Tested Shi­mano’s new carp rods

Not long ago, rods of this qual­ity would have cost you £100 each. Not any more!

Angling Times (UK) - - WELCOME -

TO MY mind, one of the best as­pects of carp­ing is the fight once you’ve hooked a fish.

If you sti­fle that fun by us­ing a ‘poker’ of a rod with all the for­give­ness of a tele­graph pole, you take away most of the rea­sons for go­ing fish­ing in the first place!

Now, I know that there’s a good case for us­ing beefy carp rods if you need to chuck a heavy lead a long way. But frankly, most fish­er­men in this coun­try don’t de­mand such ex­treme per­for­mance from their carp rods.

Many of them fish rel­a­tively small lakes where a 100-yard cast would land the rig on the far bank, in some­body else’s swim or even in a dif­fer­ent pool.

What’s more, an in­creas­ing num­ber of plea­sure an­glers use a carp rod as a sec­ond ‘sleeper’ set-up, lay­ing it on a bite alarm be­side them while they fish a pole or feeder. The aim is just to pro­duce one or two bonus big fish dur­ing the day, and the chances of catch­ing are greatly im­proved if the rod can cast a man­age­able dis­tance where they can loose­feed baits ac­cu­rately in the same area.

So when I re­cently put Shi­mano’s bud­get-priced Alivio DX carp rods through their paces, I knew I’d got hold of a bit of kit that will prove hugely pop­u­lar.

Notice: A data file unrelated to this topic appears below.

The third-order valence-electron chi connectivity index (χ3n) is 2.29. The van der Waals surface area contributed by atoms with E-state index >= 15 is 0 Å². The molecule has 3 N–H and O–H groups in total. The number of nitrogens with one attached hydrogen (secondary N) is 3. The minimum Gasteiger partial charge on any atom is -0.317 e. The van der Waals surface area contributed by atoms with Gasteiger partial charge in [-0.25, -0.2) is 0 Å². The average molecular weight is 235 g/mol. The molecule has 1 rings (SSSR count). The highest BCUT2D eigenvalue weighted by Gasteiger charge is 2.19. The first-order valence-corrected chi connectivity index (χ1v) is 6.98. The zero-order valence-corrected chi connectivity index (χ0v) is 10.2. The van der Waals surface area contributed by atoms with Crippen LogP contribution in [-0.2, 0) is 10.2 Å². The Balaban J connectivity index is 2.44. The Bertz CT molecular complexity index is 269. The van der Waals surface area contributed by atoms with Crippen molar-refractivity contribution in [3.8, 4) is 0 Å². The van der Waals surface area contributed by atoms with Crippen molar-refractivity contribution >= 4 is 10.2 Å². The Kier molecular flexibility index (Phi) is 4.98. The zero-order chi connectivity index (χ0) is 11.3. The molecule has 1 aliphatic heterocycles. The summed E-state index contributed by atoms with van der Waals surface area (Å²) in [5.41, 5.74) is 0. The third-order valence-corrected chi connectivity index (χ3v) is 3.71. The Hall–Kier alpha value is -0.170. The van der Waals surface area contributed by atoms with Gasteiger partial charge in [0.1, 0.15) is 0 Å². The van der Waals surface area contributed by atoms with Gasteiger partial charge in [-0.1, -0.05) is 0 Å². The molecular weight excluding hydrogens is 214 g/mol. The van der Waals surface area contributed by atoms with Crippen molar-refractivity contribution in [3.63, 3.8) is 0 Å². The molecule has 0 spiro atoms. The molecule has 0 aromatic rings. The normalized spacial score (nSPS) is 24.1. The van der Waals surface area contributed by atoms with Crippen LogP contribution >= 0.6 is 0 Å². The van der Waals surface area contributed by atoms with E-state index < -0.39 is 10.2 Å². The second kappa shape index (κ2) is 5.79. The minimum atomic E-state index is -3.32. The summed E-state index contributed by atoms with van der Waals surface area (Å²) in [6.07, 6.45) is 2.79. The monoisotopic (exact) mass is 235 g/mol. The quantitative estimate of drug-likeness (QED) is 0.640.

There are no fewer than seven rods in the lat­est 2016 Alivio DX range, in­clud­ing two 13ft ver­sions with 3lb and 3.5lb test curves, four at 12ft (2.5lb, 2.75lb, 3lb and 3.5lb), a 3lb marker rod and a 5lb tc beast of a spod rod – there re­ally is some­thing for ev­ery­one.

For my money, and for the great ma­jor­ity of venues, the 2.75lb rod on live test duty would do very nicely, as it has a beau­ti­ful ac­tion.

Light and re­spon­sive, it is a joy to fish with – you can re­ally feel the twists and turns of a hooked carp, us­ing the soft pro­gres­sive ac­tion of the blank to steer fish away from snags and into your land­ing net.

But there is a price to pay for all this user-friendly ac­tion. This rod doesn’t have the back­bone to cast long dis­tances with heavy leads or big PVA bags. If this is what you want, buy the 3lb or 3.5lb ver­sion.

That said, if you use 2oz-2.5oz straight lead rigs, or small, 10p-sized mesh bags, the cast­ing per­for­mance you can ex­tract from this rod is more than enough for most sit­u­a­tions.

Un­like a stiffer, more overtly pow­er­ful carp rod, the more re­spon­sive ac­tion of the Alivio DX 2.75lb ac­tu­ally makes it eas­ier for most an­glers to wind up the cast.

I pre­dict that many carp an­glers will ac­tu­ally cast fur­ther with this rod, sim­ply be­cause they can get it to bend thor­oughly be­fore let­ting rip.

Not that long ago I would have ex­pected rods with the build qual­ity and per­for­mance of the Shi­mano Alivio to have a £100 price tag – so at barely more than a third of that it’s an out-and-out bar­gain.

Price: £34.99

Bend­ing into a beauty at Willowbrook Coarse Fish­eries near Oun­dle.

This dou­ble was no match for the ac­tion of the Alivio DX on test.

Newspapers in English

Newspapers from UK

© PressReader. All rights reserved.